• A program of education for lodge by-laws and the Grand Lodge constitution should become part of the Masonic education package. We cannot expect members to obey what they do not know.
  • The District Deputy Grand Masters should always justify their rating with text explaining their decision [ed. I wonder if the committee is beginning to notice the grade inflation problem with inspections?].
  • The scheduling of rehearsals must be viewed as a key part of managing the lodge. To few lodges are practicing the ritual before they have degrees and as the degree system is key to our fraternity, this, more than anything, compromises our future.
  • The Grand Lodge and district officers must do something to get lodge officers to the schools of instruction, perhaps the pratices of R.W. Bro. Stephen Nichols could be a technique. His non-ritual school explores the meaning of the degrees and is generally well attended.
  • The lodges should cease their practice of driving new members up through the chairs so rapidly. A new brother should take five or more years to reach the East, not two or three.
  • All members need access to leadership training and the Grand Lodge should consider a program where leadership training is so central to the fraternity that we start teaching it to other people.
Report of the Jurisprudence Committee

There are three elements which the committee rules on: edicts, dispensations and decisions. The only item of interest to me personally was the edict outlining the regulations for lodges to rent to groups which are serving alcohol. The committee felt it was well within the Grand Master's right to issue the edict.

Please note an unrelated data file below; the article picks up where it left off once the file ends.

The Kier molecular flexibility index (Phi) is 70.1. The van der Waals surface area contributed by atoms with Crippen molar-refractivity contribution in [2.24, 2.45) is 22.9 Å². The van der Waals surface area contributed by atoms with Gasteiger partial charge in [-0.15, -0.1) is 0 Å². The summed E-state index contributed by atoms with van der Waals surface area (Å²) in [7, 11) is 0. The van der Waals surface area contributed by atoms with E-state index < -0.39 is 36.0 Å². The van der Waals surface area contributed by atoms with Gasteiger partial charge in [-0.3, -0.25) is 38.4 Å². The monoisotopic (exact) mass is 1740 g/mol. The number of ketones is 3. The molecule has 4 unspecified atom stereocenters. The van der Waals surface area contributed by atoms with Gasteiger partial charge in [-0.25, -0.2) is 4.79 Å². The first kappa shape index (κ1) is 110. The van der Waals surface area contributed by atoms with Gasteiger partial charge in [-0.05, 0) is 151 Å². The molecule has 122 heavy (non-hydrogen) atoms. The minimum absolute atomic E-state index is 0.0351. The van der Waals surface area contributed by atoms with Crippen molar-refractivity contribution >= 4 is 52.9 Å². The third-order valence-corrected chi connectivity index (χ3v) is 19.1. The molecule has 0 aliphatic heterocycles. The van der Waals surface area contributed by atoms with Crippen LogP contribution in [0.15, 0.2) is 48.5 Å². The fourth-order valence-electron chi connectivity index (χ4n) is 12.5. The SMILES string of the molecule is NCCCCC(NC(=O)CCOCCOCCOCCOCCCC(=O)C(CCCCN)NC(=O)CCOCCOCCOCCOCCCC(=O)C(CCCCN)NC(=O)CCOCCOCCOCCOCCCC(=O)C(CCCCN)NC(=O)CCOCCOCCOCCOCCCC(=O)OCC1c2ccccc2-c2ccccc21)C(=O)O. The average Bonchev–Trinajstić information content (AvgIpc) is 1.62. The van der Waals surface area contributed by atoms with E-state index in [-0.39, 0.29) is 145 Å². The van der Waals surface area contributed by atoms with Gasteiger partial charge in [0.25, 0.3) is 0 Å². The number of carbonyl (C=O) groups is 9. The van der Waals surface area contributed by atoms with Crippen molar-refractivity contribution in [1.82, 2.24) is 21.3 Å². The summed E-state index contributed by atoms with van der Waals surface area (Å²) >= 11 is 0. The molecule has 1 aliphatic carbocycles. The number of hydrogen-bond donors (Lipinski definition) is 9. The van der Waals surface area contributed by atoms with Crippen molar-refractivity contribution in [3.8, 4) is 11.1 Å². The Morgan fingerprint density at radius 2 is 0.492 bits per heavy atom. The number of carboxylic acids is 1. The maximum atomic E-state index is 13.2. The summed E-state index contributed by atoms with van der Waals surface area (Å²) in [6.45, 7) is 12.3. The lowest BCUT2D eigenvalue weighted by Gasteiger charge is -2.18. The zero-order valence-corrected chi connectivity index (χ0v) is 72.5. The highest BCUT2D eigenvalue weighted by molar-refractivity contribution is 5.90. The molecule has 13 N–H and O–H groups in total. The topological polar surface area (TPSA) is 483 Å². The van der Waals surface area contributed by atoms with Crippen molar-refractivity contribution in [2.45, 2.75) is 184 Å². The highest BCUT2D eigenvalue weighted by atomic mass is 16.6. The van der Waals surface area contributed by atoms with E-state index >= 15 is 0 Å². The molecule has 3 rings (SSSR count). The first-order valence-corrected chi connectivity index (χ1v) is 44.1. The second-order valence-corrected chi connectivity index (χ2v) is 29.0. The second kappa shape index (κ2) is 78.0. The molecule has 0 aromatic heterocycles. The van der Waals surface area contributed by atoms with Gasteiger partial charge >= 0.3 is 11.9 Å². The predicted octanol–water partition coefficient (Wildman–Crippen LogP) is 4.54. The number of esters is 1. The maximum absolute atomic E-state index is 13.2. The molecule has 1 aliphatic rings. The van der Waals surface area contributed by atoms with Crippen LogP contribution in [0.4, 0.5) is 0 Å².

Raymond Rideout Award

This award is given to lodges with an excellent education program. The eight winners were: Tyrian, Delta, Asylum, Mt. Kineo, Amity, Jonesport, Euclid and Cornerstone. With the top two being Asylum Lodge and Wor. Bro. Carl Trynor's Cornerstone Lodge.

Report of the Committee on Memorials

This report largely focused on the death of M.W. Bro. Peter C. Schmidt, Past Grand Master of Masons in Maine. [ed. I sat with M.W. Bro. Schmidt in lodge many times and I can say he is among the funniest Masons I have ever met.] The report included a reading of a poem by Wor. Bro. Leslie Newton. He is a Past Master of Triangle Lodge, where I was Master in 2004. The poem was just wonderful.

Report of the Committee on Amendments to the Constitution

This is the most contentious time during the entire Grand Lodge session every year. The issues discussed here go to the very heart of the government of the Grand Lodge. This year was no exception, the following issues were discussed:
  • Changing section 90.1 of the Constitution to eliminate the dual per capita assessment. The primary matter for discussion was actually the manner of the committee's proposal. Traditionally the committee receives motions from the Grand Lodge, ruminates on them for a year and then makes a recommendation regarding them. The issue is that a motion goes in and a recommendation comes out and the brethren vote on the recommendation, not the motion. So, in this case, the motion was to insert language eliminating the dual per-capita assessment. The recommendation of the committee was against the motion. This meant that a "yes" vote refused the amendment and left the Constitution untouched, and a "no" vote changed the Constitution inserting the new language. In parliamentary terms, this is called a "negative motion", since yes means no and no means yes. It is a dangerous way to govern a body since it can be used to pass motions without the voters really understanding.
    The confusion lead way to a significant debate, in which I participated, which wound up forcing the committee to restructure the motion so a 'yes' passed the amendment and a 'no' rejected it, but with the committee telling the brethren they ought to vote no. Unfortunately, the committee failed to make a meaningful case for voting against the motion, believing that their recommendation alone was sufficient to predetermine the outcome, and the motion passed easily. It is was a classic case of the dangers associated with ignoring parliamentary process, since the vote wound up being more a response of the brethren to the committee's motion rather than its content.